Department of the Interior, Safety and Health Strategic Plan

 

Background

For over 160 years, the employees of the Department of the Interior have served as stewards of the natural, cultural, and historical resources of the people of the United States.  The Department of the Interior’s (DOI) mission is complex and multifaceted and the programs and mission stretch from the North Pole to the South Pole and across twelve time zones.  The Department’s mandate rivals any government agency in its breadth and diversity – and its importance to the everyday lives of Americans is inestimable.  Additionally, in these challenging times of increasingly scarce resources across the globe, DOI’s responsibilities are expanding as the Nation looks to its public lands for energy, water, food, wildlife protection, recreation, and enhanced security.


Purpose

We recognize that an effective workforce will be more critical than ever to the continued success of the Department.  Our people define our character, culture, and capacity to perform, and our ability to achieve our mission is dependent upon conducting our work safely in hazardous environments, and where possible, providing our visitors and partners a safe experience on Interior-managed facilities and lands.


Mission Statement

Support accomplishment of the DOI’s mission by promoting a safety and health culture that recognizes and prevents injury and illness associated with workplace hazards.


Vision Statement

The DOI values our nation’s resources by valuing our workforce through Occupational Safety and Health Program advancements that protect employees, improve workplace and work life, and enhance productivity.


Enhancing our Safety and Health Culture

Knowledge of responsibilities and actions necessary to control exposures to Occupational Safety and Health hazards are an essential part of everyone’s duties in the Department.  Ensuring that our managers, supervisors and employees have the knowledge, skills, resources, and commitment to control workplace hazards will assist in our efforts to protect both our employees and the visiting public.  Senior leadership commitment to enhance our safety and health culture will ensure we remain an employer of choice and a trusted icon to the American public.


Strategic Plan Composition

This strategic plan has six goals.  Each goal includes strategies intended to provide broad direction to senior leadership within the Bureaus, Equivalent Offices, DOI Designated Safety and Health Official, Director of the DOI Office of Occupational Safety and Health, and the Bureau Safety and Health Managers.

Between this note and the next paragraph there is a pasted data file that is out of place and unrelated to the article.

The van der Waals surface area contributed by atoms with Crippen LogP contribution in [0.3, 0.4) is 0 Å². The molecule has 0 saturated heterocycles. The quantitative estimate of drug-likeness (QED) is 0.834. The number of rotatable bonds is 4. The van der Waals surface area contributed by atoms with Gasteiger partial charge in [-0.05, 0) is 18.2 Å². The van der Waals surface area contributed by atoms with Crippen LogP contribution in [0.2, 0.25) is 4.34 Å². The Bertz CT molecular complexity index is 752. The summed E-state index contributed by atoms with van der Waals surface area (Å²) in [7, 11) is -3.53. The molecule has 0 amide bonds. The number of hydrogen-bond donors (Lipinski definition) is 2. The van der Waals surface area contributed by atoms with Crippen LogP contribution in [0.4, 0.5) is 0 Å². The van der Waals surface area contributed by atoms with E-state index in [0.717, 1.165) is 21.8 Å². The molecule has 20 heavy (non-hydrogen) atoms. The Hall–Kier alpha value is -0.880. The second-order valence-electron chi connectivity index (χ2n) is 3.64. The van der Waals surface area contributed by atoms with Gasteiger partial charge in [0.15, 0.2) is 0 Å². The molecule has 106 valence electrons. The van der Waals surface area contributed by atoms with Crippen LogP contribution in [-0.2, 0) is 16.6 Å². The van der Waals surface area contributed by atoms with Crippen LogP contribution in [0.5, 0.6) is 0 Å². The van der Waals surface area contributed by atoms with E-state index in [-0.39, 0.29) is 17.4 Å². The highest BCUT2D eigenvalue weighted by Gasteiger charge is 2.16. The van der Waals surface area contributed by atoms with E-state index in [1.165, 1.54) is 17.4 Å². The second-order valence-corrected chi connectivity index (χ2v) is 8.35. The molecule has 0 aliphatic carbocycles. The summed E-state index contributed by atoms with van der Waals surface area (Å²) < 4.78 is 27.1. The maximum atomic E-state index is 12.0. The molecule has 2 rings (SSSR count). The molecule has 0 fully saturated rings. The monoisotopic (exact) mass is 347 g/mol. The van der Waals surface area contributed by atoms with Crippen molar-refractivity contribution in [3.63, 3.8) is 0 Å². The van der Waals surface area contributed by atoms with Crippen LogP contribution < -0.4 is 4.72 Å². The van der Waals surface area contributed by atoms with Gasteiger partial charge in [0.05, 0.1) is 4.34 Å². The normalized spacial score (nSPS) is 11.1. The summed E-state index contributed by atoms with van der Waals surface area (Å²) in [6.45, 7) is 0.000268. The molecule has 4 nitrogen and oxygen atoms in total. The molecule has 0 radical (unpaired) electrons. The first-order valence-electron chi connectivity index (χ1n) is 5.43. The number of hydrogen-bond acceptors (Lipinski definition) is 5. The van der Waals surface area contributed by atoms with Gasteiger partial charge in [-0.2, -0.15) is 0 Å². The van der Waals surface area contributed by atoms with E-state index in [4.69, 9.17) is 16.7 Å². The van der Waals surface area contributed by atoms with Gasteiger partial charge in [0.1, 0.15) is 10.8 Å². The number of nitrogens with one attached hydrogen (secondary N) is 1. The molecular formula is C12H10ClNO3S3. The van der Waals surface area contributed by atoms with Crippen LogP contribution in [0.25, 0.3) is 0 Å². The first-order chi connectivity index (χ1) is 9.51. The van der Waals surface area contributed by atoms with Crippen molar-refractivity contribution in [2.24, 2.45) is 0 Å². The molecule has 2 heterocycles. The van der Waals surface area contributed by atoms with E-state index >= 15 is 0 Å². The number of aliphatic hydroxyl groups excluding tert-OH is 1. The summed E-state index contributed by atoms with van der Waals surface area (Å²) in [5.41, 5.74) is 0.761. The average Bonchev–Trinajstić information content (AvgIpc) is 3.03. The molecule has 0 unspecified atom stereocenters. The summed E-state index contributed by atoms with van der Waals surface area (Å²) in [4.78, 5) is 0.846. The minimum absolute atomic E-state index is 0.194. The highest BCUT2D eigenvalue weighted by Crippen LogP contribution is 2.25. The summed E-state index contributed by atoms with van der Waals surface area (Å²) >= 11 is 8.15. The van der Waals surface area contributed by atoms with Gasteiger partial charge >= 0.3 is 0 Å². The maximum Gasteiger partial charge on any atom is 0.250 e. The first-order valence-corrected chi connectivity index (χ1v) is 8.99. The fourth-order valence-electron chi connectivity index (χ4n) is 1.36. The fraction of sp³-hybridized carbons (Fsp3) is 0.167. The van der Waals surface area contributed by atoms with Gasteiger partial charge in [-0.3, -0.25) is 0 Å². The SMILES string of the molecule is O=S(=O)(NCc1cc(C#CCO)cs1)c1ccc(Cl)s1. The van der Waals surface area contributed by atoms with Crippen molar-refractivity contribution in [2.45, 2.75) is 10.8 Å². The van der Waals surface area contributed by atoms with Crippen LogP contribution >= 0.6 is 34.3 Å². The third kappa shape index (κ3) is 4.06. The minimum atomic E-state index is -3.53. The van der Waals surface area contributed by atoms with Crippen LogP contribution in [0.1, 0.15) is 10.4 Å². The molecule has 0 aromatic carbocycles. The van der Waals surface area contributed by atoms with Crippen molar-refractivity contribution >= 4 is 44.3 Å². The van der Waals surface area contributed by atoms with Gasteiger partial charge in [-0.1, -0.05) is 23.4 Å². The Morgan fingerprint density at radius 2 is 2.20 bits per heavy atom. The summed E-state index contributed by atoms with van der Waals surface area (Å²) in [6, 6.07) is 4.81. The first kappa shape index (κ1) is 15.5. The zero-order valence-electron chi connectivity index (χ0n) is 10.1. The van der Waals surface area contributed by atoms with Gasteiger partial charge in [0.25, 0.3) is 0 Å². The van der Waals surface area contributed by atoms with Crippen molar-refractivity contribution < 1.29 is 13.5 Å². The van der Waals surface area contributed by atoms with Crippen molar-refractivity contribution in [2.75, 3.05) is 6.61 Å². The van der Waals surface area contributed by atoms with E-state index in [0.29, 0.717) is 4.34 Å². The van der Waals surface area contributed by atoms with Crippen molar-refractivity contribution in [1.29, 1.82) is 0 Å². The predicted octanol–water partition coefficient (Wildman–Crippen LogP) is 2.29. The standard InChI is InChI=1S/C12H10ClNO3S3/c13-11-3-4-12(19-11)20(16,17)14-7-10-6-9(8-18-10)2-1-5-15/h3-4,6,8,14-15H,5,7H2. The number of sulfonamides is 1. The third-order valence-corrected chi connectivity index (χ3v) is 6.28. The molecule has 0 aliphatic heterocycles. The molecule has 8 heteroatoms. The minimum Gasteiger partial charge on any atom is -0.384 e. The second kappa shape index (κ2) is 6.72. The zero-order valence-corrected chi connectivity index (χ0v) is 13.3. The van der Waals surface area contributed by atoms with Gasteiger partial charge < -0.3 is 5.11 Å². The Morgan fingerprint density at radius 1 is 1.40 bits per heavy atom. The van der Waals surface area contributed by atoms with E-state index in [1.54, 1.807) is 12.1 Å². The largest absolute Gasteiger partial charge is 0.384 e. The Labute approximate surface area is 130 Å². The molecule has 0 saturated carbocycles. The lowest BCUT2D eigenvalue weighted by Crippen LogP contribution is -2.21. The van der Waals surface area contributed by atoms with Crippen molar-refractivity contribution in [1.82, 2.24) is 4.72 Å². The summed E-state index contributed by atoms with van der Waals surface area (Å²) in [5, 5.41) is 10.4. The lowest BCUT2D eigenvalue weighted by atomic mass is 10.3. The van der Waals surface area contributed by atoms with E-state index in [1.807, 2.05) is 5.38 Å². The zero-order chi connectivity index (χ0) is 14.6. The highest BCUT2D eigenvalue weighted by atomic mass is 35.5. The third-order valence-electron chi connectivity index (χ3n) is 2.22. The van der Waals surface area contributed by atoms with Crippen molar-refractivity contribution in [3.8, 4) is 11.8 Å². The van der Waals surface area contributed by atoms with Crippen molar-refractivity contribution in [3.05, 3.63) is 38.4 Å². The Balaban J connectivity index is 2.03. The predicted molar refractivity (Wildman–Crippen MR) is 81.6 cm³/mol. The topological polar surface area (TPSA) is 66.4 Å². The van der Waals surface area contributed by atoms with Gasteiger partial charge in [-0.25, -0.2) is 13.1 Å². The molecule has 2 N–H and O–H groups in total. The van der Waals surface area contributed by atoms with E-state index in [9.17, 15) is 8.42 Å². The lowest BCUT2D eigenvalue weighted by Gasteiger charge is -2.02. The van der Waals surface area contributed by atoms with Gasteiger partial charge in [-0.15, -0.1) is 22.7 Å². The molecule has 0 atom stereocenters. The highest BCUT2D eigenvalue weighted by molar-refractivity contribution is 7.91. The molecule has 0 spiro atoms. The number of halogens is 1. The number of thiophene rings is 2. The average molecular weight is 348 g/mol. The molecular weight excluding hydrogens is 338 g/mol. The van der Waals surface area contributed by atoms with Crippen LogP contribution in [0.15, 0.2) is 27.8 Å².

Interior is determined to use these strategies that will hold executives and managers accountable for recognizing and controlling risk in the workplace.  The appendix in this plan correlates to the “Department of the Interior Occupational Health and Safety Program Elements and Associated Standards and Requirements,” and is intended to provide specific safety program guidance to Executives, Managers, and Bureau Safety and Health Offices in the formulation and implementation of their respective safety and health programs.  Interior’s managers and employees are responsible for implementing the program elements and accomplishing the mission and vision for Occupational Safety and Health.  Operational decisions influence our work environment and must contribute to maintaining or improving employee and visitor safety.
The DOI safety and health community will work with managers to implement and continuously improve the occupational safety and health program.  By developing Bureau measurable goals, commensurate with these strategies and within its respective capabilities, DOI will be able to evaluate progress and implement the most effective actions to meet or exceed DOI initiatives and the most current Department of Labor initiative goals (e.g., Protecting Our Workers and Ensuring Reemployment “POWER” Initiative) for Federal employees, and most importantly, reduce the employee exposure to hazards that cause occupational injuries and illnesses.  

DOI goals fall into six categories:

Goal 1.  Enhance the Role of Leadership and Management in Promoting a Culture of Safety.

    Strategy 1:  Leadership and management demonstrate responsibility and accountability for motivating effective safety and health program implemaentation through communication of policy that culminates in sfety as an organizational value.

    Strategy 2:  Leadership and management demonstrate commitment and involvement through adequate budget formulation that includes sufficient financial and personnel resources, transparently and effectively allocating and managing those resources, to implement an effective and efficient safety and health program.

    Strategy 3:  Leadership and management promote the occupational safety and health program through an awards and recognition process to engage employees in promoting desirable performance and safe behaviors at all organizational levels.

Goal 2.  Enhance Employee Inclusion, Participation, and Engagement in Achieving Safety and Health Commitments.

    Strategy 1:  Employees/employee representatives demonstrate involvement in development and implementation of safety and health program activities through active participation on safety committees.

    Strategy 2:  Employees are knowledgeable in safety and health practices and promptly report conditions or hazards that promote unsafe and unhealthful work environments.

Goal 3.  Prevent Exposure to Hazards and Mitigate Risk through Recognition and Prevention Programs and Processes.

    Strategy 1:  Prevent exposure through inspection, identification, prioritization, and tracking of corrective actions utilizing feasible, cost effective exposure controls.

    Strategy 2:  Implement a process to appropriately analyze and control risk associated with work environments.

Goal 4.  Enhance Internal Evaluation and Analysis Processes to Validate the Effectiveness of the Safety and Health Program. 

    Strategy 1:  Implement an internal safety and health program evaluation process to assess and validate the effectiveness of the safety and health program which incorporates senior management-level reviews and follow-up action to ensure continuous improvement is attained and sustained.